Guided Inquiry: How I got started

What an honour it is to kick off the guest posts on 52 Weeks of Guided Inquiry!  Leslie has given us some conversation starters so, in this post, I start with introductions.  Since it will be hard for you to introduce yourself, I’ll start things off:

I’m, Marc Crompton, a Teacher Librarian at St. George’s School in Vancouver, Canada.  St. George’s is an independent boys’ school with a mix of day students and boarders.  That’s our Jr School campus on the right.  I’ve been hanging my hat there for 24 years, but I didn’t always hang out with the books.  I started my career as a music teacher (band director) and took a “temporary,” “part time” position running the school library for a previous colleague who was away on a long-term leave.  Apparently, librarianing (new verb) stuck when my colleague did not return.  I went back to school and did my MLIS and that is where I first ran into Guided Inquiry.  It was introduced as an information literacy model and, to be perfectly honest, compared to some of the other models, it seemed far too involved and confusing for me to wrap my head around.  When put next to the Big 6 or other similar, simplified models, it did feel unnecessarily complex.  Clearly, I didn’t get it at the time.  I was ignorant and clueless.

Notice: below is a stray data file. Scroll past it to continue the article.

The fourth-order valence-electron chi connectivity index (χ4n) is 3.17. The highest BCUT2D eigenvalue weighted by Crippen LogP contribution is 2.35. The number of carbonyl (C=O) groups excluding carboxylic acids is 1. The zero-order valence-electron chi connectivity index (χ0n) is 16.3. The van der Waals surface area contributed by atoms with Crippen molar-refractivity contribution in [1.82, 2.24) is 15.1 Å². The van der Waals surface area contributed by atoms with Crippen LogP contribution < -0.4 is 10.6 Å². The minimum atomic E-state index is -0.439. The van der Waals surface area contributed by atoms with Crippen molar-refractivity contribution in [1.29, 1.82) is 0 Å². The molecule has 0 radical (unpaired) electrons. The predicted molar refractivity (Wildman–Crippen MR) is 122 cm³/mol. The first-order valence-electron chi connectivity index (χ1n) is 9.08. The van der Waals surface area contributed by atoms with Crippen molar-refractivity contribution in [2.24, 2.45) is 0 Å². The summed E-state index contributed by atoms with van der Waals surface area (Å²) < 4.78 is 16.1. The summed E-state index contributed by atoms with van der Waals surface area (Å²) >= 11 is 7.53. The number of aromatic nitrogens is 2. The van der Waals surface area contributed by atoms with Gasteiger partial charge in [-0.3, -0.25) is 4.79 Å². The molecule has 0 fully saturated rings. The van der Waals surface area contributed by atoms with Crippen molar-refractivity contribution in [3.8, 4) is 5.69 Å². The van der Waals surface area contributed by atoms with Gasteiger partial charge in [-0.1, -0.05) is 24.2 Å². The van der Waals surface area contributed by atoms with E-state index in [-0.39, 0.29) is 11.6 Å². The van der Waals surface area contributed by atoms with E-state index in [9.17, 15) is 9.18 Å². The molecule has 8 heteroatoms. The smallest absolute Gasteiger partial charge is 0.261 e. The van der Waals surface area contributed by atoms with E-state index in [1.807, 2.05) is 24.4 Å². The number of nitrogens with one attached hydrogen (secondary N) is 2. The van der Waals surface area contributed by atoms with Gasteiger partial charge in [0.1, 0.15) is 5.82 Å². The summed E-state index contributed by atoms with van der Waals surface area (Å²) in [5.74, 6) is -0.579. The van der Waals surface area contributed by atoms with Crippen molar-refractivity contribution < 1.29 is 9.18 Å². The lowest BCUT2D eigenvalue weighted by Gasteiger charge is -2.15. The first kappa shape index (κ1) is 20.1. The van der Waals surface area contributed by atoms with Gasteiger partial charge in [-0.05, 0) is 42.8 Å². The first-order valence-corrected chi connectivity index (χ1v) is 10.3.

I got a free copy of Guided Inquiry: Learning in the 21st Century (first edition) at the AASL conference a couple of years later and decided to dive in.  I’m honestly not sure what prompted me to read it (usually, “It’s Free!” is not enough motivation for me to read a book), but I’m glad that I did.  I finally started to understand, and when my school started talking about inquiry models for school-wide adoption, Guided Inquiry quickly rose to the top of the list.  An email to Carol Kuhlthau, who then introduced me to Leslie lead to arranging a small field trip to Boston to look at the model in action with Leslie.  Not only was a 48 hour immersion in a conversation around Guided Inquiry truly inspiring for the 4 teachers who went, it was also the catalyst for getting my hands dirty and trying out the model on some unsuspecting students back at my school.